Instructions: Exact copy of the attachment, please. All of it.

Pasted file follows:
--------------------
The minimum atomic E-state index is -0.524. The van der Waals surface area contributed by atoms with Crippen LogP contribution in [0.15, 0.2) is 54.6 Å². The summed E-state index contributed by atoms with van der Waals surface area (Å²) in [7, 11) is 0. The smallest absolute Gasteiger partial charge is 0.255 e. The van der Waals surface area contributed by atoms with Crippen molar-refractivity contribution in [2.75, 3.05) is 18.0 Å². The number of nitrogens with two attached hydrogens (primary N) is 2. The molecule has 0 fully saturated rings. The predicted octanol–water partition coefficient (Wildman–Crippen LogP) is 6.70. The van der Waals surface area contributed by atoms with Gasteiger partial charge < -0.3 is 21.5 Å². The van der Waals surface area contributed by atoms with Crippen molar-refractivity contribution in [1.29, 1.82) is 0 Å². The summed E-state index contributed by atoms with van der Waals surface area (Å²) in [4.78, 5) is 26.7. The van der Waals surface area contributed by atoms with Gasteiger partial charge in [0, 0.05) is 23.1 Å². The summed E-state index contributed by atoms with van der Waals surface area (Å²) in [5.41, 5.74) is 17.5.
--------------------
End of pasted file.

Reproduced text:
The minimum atomic E-state index is -0.524. The van der Waals surface area contributed by atoms with Crippen LogP contribution in [0.15, 0.2) is 54.6 Å². The summed E-state index contributed by atoms with van der Waals surface area (Å²) in [7, 11) is 0. The smallest absolute Gasteiger partial charge is 0.255 e. The van der Waals surface area contributed by atoms with Crippen molar-refractivity contribution in [2.75, 3.05) is 18.0 Å². The number of nitrogens with two attached hydrogens (primary N) is 2. The molecule has 0 fully saturated rings. The predicted octanol–water partition coefficient (Wildman–Crippen LogP) is 6.70. The van der Waals surface area contributed by atoms with Gasteiger partial charge < -0.3 is 21.5 Å². The van der Waals surface area contributed by atoms with Crippen molar-refractivity contribution in [1.29, 1.82) is 0 Å². The summed E-state index contributed by atoms with van der Waals surface area (Å²) in [4.78, 5) is 26.7. The van der Waals surface area contributed by atoms with Gasteiger partial charge in [0, 0.05) is 23.1 Å². The summed E-state index contributed by atoms with van der Waals surface area (Å²) in [5.41, 5.74) is 17.5.